Songs That Should Have Won – Slovenia

The national selection shows have become a staple for avid Eurovision fans, helping us to fill the boredom between the annual extravaganzas and whetting our appetites for the main event in May. Sometimes viewing the entrants for the national finals, I feel that the winning song isn’t always the best. This series discusses the choices made by the national selections in an attempt to open your mind to a wormhole of alternate possibilities. See previous articles in this series about Finland, UK and Spain. Today it is the turn of Slovenia’s Evrovizijska Melodija.

Slovenia in Eurovision

Slovenia has competed in the Eurovision Song Contest since 1993 and has never really performed well. Slovenia’s most recent success (if you can call it that) was in 2015 when Maraaya received 39 points in the grand final securing only 14th place. Considering Slovenia has only qualified for the Grand Final’s 4 times in the last 10 years, I imagine 14th place was seen as an achievement.

Evrovizijska Melodija 2017

Like many national selection programs, Slovenia’s long running Evrovizijska Melodija has traditionally struggled with the age old question of televote vs jury selection, having previously experimented with 100% jury selection, 100% televote selection and seemingly every combination between. This year, the voting was split 50:50, which seems to me, a reasonable compromise – although this combination did not seem to help last year, when the Slovenian entry tanked into 14th place in the semis.

“A sentimental ballad which follows the expected formula…”

The final of the national selection showcased 8 acts which had been selected from the 2 semi-finals. Two acts from each semi-final having been selected by the public televote and 2 by the expert jury.

The Winner of Evrovizijska Melodija 2017

The deserved winner on the night was Omar Naber with an honest and emotional performance of “On My Way“. Interestingly, this is not the first time Naber has represented Slovenia at Eurovision. In 2005, he performed his self-composed song “Stop” in the semi-finals in Kyiv. Twelve years on, he will no doubt be hoping for a better outcome than his 12th place semi-final knockout. Most people would have given up at this epic rejection but Naber didn’t stop there, and returned to the Slovenian selection competition 3 more times, and even attempted to represent Switzerland in 2016 #NeverGiveUp. Some people just love Eurovision I guess!

Naber confidently presents “On My Way”, a sentimental ballad which follows the expected formula; starting slow and quiet, building to a predictable key change which makes me want to stand up from the imaginary stool on which I perch. This song would most certainly be welcomed on any of Westlife’s albums from the turn of the century. Naber, a seasoned performer, competently hits the notes and will likely deliver on the night. A significant improvement on “Stop”, I hope “On My Way” makes it to the Grand Final. However, with the plethora of ballads this year I am concerned it will be eclipsed by more memorable tunes or more powerful ballads.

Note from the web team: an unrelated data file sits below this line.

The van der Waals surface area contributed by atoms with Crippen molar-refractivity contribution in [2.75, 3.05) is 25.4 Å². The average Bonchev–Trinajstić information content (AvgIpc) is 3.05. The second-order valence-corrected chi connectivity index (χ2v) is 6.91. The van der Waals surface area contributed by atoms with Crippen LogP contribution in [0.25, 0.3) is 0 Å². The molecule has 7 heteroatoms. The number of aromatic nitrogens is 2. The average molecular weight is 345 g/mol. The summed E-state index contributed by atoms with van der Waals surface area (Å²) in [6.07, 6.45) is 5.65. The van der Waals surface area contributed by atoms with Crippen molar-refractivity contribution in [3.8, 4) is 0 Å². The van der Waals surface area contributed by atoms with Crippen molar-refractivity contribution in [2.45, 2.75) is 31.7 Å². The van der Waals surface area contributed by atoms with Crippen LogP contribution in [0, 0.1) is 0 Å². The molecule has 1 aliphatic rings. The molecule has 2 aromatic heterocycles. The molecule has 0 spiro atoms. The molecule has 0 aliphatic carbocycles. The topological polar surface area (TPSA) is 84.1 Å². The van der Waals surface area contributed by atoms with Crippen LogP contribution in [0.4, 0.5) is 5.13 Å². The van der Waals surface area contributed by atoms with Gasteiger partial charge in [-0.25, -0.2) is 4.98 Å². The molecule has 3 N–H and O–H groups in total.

Who Should’ve Won?

I was extremely impressed by the variety of the songs in Evrovizijska Melodija 2017. The assortment of sounds on offer included “Ni Panike” (“Panic Attack”) a 1980/1990s ska inspired up-tempo number with wonderful saxophone sounds pouring all over the stage, Kika Zorjan with “FSE” provided a more traditional sound and King Foo performed “Wild Ride”, a powerful, passionate, rhythmic and most importantly catchy tune.  AJoosic on vocals supported Kelly Clarkson looks and a gravelly Cheryl Crow sound to her voice. “Open Fire” by Tim Kores provided the pop-rock representation and the standard animated backdrop that has become obligatory since Mons won in 2015.

“For me, however, the Slovenian public got it right.”

For me, however, the Slovenian public got it right. “Heart of Gold” performed by BQL was by far the stand out performance on the night. Although, BQL received the highest points from the public, the Jury put it in 3rd position which allowed Naber to win with the highest number of points overall (receiving 1st place from jury and 2nd place from public). The talented brother duo provided a catchy pop tune about heartbreak that any Eurovision fan could enjoy. Perhaps slightly too easily won over by a guy with a guitar, I really enjoyed the performance. I admit that the vocals weren’t the best and the harmonising could use some work, but with more rehearsal time these problems would have no doubt been sorted. In all honesty, I don’t think any of the songs in Slovenia’s national selection offer much competition to the big hitters of Eurovision. Good luck to Omar for Kyiv!


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